When we attempt to reconcile the significance of the sacred river in the past to its present reality, a most tragic paradox is encountered. Ganga today is being worshipped and defiled simultaneously. In fact, at most times, the process of worship itself has a polluting influence since bulk of the worship materials are disposed off in the river in ugly non-biodegradable polythene bags and in other unthinking ways. Today Ganga is the natural home and recipient of half burnt dead bodies, unclaimed bodies, animal carcasses, washermen's points, dairies and cattle bathing points, garbage from the slums, open defecation along the river and domestic and industrial effluents of all kinds. Whatever remains of the endangered species of dolphins and the turtles are openly poached. The coexistence of worship and defilement of the Ganga defies logic and reason and leaves most observers confused.

Polluting socio-religious practices apart, Ganga since perhaps about a century, has been subjected to a multiplicity of serious threats, multiplying in their impact and intensity every second. Planners in independent India have approached the river and its pollution with frightening ad-hocism. Adherents of the existing developmental model in India, still consider the pollution of the river as inevitable, also perhaps as an acceptable cost in the process of development. Ganga waters have been freely diverted and dammed for a myriad reasons, not least on account of powering a so-called Green Revolution in agriculture. Unplanned urbanization and industrialization together with the population boom have extracted a very heavy price from the river. The waters of Ganga have been and continue to be treated as just another input, an economic resource, to turn the mighty wheels of development. The western model of development has been and continues to be blindly, almost slavishly, imitated in India sans the safeguards.

Over time, in between passing of ambitious national laws on protection of environment and international pledges for sustainable development, the government did take notice of the alarming threats to the life of the river. However, instead of a comprehensive, sustained and intensive attack on pollution in the river, action could not proceed beyond taking of symbolic steps. There was and exists a wide chasm between the promise of Ganga Action Plan and the reality of millions of litres of all kinds of pollution meeting the river every single minute. Inaccurate, partial and self-laudatory reports have become the norm but do precious little to make significant forward movement on reversing the flow of pollution in the river. Admittedly, the task is Himalayan in nature and requires sustained convergence of comprehensive attempts by government, industries and civil society alike.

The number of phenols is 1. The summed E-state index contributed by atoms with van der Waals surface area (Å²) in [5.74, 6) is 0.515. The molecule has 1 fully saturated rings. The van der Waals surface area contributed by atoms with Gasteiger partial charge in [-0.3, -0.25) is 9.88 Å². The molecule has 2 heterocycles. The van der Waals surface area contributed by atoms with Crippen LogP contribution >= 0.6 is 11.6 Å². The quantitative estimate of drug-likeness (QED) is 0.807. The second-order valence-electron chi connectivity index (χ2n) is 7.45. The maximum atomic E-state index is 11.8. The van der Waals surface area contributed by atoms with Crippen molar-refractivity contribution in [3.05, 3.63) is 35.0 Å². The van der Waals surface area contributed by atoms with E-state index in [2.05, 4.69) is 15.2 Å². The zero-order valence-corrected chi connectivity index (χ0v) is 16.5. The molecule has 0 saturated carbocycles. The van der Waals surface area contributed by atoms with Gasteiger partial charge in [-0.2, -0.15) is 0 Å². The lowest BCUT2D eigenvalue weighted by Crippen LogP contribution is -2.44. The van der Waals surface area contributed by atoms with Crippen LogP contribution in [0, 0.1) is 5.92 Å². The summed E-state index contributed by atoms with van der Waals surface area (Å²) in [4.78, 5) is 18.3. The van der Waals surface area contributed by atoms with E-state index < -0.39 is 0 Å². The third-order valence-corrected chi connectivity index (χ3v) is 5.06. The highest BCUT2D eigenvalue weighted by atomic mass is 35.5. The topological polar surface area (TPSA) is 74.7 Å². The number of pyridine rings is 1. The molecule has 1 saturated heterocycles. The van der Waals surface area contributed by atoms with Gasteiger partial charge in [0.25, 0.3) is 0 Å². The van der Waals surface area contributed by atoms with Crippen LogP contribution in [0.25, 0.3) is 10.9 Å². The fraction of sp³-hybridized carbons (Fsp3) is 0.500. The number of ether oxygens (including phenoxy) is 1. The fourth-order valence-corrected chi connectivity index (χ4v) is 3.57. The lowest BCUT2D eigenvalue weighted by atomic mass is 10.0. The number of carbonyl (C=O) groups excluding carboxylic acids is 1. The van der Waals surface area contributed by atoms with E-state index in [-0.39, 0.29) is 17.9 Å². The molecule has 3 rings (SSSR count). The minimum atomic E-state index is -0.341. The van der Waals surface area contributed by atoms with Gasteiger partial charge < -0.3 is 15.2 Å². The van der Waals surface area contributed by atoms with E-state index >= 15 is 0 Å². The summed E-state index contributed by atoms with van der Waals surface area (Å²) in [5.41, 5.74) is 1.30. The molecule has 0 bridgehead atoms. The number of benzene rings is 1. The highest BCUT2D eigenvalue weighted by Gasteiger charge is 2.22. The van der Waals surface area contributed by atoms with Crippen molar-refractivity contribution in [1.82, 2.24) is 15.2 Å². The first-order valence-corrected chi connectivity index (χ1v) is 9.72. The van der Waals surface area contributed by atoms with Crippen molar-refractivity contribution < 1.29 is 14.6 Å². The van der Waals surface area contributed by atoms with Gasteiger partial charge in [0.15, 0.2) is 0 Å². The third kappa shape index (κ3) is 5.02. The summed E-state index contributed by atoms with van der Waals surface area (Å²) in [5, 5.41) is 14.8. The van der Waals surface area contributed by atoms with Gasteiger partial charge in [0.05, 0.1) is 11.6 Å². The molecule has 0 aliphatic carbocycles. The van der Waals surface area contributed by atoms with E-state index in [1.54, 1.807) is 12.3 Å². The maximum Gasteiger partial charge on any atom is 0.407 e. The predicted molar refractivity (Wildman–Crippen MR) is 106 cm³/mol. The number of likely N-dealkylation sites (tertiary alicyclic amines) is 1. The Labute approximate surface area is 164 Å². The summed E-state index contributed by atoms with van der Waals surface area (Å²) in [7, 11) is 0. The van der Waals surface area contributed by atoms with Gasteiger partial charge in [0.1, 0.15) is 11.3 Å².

In all this, the civil society has been a helpless and passive observer. Everyone has a foot somewhere in polluting the river but no one could care less about doing anything about it. Very few Individuals and organizations are even attempting to do something beyond an occasional burst of green concerns, which are event driven and only perhaps serve to save ones' own souls rather than saving the soul of Ganga.

The painful reality still remains that environmental concerns in India continue to be the burden of a few green crusaders with the vast majority just plainly looking on. A serious erosion of faith has entered the psyche of the masses, gripping all with the thought that "nothing can be done". The rapid rise in the pollution of the river has been accompanied by (and also because of) mass apathy. Pollution and public concern of Ganga seem to exist in inverse ratios.

If ever any crisis meant an opportunity to make a difference, it could not be truer than is the case for Ganga. The distressed river beckons all to come to its rescue.

It took hundreds of years of penance by Sage Bhagirath to bring the celestial river to earth and it would not be an exaggeration to say that today Ganga requires many Bhagiraths to survive and reclaim its sacred nature.

Before any action can be initiated, all concerned should start thinking in terms of a new vision for Ganga. How do we want Ganga to be and what can be done to achieve that vision is the question posed to all of us. A new vision for a pristine and pure Ganga has to pour forth and translated on the ground. A new vision, which needs churning of the spirit and mind. A new vision that can inspire the masses to action. A new vision that needs to reconcile the competing demands on the precious waters of the river with sustainability. It needs to think of the river as one organic entity where tinkering in one-part affects the entire body of the river. A new ion which believes that if we as humans wish to survive, Ganga needs to survive.

The eternal Ganga today, needs new heroes and new voices. If you wish to respond to her call, the time is NOW.

About Us | About Kanpur | About Ganga | GAP | Activities | Accomplishment | Projects | Eco Talk | Reports | Contact | Support Us

Copyright @ eco friends 2007-08 Powered by Dreamlabz Technologies